Prosecutors did not seek the death penalty against the three defendants. Under Georgia law, murder carries a mandatory sentence of life in prison. In addition to the murder convictions, the men were also found guilty of aggravated assault, false imprisonment and criminal attempt to commit false imprisonment, counts with maximum prison terms from five to 20 years.

During the trial, defense attorneys argued that Arbery was killed as he resisted a justified legal citizen’s arrest attempt and that the three defendants sought to stop and detain him after he was seen running from a home under construction.

Before the men were sentenced, defense lawyers sought leniency.

Robert Rubin, an attorney for Travis McMichael, argued that his client was a devoted father and a former member of the Coast Guard whose actions might have been reckless, but was “not evidence of a soul so blackened as to deserve to spend the rest of his life in prison.”

“Judge, you can send a message that four minutes of conduct does not erase a life well-lived and that after punishment, there is opportunity for redemption,” he said.

Laura Hogue said her client, Gregory McMichael, was a “man of goodness” who had no criminal record.

Kevin Gough, a lawyer for Bryan, emphasized that his client was unarmed and did not know the McMichaels had guns until moments before the shooting. His client also expressed remorse immediately after the shooting and offered law enforcement key evidence, including cellphone video of the fateful encounter.

Lead prosecutor Linda Dunikoski allowed for leniency for Bryan but urged the judge to impose harsher sentences on the McMichaels because they had showed “no remorse and certainly no empathy.” The McMichaels, Dunikoski said, should be judged on their conduct during the four minutes that culminated in Arbery’s death.

“That four minutes of conduct wasn’t just four minutes of conduct. It was a culmination of vigilantism … without any real understanding or consideration of the consequences,” she said.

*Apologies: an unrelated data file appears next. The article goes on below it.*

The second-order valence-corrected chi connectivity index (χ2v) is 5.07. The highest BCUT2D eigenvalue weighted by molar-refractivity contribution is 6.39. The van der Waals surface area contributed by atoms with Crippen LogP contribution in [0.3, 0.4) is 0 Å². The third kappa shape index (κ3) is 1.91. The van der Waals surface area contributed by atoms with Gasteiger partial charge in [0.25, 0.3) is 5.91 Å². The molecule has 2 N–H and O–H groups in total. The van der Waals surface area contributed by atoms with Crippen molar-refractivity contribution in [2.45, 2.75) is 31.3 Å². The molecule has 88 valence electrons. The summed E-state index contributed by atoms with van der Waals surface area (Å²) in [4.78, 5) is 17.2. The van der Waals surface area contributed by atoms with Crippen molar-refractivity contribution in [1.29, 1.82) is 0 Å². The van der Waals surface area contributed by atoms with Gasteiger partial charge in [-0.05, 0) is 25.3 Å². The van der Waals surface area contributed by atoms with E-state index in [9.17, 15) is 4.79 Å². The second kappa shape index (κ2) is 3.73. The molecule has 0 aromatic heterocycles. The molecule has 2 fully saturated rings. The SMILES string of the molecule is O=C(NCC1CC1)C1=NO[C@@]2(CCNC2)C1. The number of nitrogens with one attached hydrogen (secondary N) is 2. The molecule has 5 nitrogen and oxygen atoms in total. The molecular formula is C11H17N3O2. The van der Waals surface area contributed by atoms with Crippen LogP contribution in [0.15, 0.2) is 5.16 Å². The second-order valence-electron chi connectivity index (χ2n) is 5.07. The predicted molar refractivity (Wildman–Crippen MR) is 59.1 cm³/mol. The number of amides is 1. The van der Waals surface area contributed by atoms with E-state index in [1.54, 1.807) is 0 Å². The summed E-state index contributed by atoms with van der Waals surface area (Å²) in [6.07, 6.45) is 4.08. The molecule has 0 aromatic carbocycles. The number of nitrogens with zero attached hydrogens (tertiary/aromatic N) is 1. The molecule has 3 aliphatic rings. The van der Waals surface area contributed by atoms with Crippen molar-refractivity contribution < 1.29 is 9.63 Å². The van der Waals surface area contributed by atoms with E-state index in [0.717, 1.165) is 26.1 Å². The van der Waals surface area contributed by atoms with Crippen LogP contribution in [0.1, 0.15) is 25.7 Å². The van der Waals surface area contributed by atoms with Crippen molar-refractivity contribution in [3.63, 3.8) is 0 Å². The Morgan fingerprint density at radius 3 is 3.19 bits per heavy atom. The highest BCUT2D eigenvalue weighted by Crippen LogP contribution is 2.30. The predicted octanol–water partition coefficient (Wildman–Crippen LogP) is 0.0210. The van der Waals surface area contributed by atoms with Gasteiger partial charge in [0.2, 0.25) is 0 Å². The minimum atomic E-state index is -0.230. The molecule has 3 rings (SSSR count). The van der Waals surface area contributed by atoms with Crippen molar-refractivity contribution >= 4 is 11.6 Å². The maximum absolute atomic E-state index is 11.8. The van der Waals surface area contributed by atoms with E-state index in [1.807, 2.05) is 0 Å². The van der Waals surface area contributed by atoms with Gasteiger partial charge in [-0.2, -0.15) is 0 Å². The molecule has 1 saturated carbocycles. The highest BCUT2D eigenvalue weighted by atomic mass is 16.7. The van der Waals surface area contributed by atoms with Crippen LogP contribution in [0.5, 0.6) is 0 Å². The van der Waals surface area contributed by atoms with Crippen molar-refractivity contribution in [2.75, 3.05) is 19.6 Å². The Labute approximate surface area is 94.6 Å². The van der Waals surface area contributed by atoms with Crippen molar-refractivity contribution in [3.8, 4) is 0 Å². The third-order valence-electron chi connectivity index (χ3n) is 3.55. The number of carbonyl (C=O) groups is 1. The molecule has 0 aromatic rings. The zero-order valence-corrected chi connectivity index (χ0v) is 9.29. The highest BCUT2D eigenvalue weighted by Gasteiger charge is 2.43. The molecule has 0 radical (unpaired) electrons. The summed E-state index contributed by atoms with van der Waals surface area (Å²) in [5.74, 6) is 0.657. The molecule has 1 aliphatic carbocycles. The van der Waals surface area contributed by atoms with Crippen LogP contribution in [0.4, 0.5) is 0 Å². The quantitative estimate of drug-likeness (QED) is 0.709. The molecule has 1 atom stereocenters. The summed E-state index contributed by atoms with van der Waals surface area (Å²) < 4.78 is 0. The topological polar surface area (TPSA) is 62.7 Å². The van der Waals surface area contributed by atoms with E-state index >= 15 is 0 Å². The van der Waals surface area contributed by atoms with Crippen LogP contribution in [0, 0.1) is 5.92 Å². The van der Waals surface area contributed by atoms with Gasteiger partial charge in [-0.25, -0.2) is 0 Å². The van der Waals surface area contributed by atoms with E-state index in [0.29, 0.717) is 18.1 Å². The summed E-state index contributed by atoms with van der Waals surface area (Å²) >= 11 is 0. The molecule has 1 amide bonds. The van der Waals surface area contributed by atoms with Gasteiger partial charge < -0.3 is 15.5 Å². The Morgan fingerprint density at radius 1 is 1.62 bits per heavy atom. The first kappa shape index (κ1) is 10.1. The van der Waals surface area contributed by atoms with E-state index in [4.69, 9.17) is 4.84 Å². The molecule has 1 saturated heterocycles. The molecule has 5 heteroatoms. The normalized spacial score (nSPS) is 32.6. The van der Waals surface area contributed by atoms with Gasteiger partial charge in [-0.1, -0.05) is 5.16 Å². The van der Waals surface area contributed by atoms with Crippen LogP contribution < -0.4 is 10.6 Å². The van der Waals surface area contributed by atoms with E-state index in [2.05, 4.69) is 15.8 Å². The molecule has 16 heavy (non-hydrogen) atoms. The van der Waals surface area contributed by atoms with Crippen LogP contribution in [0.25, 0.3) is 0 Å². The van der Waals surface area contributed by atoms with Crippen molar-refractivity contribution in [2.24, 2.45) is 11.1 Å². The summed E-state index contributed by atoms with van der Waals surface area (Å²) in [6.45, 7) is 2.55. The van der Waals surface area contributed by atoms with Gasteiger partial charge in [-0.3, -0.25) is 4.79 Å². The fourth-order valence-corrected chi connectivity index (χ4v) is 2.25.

Before sentencing, Walmsley ran through the actions and apparent level of remorse of each defendant. Gregory McMichael tried early on after the shooting to establish a narrative, he said, referring to Arbery as “trapped like a rat” and saying he told Arbery, “Stop or I’ll blow your … head off.”

Travis McMichael claimed to be in shock after the shooting, but the judge said he seemed more concerned for his own well-being. As Arbery lay dead on the street, he noted, McMichael commented, “This is the worst day of my life.”

Walmsley singled out Bryan as different from the McMichaels, noting that right after the shooting, Bryan “demonstrated that he had grave concerns that what had occurred should not have occurred.”

Still, the judge said, Bryan joined the McMichaels in chasing down Arbery, calling out “you all got him,” and a jury ultimately convicted Bryan of felony murder.

Civil rights attorney Benjamin Crump represents Arbery’s family.

“What we’ve called for from the outset is that Ahmaud’s killers be treated as a Black man would be — no more, no less. And today tells us, there is progress,” Crump said in a statement.

Defense attorneys have said they plan to appeal the convictions.

In February, the three men face a separate federal trial on hate crimes and kidnapping charges — one count of interference with Arbery’s right to use a public street because of his race and one count of attempted kidnapping. The McMichaels are also charged with one count each of using, carrying and brandishing a firearm during a crime of violence.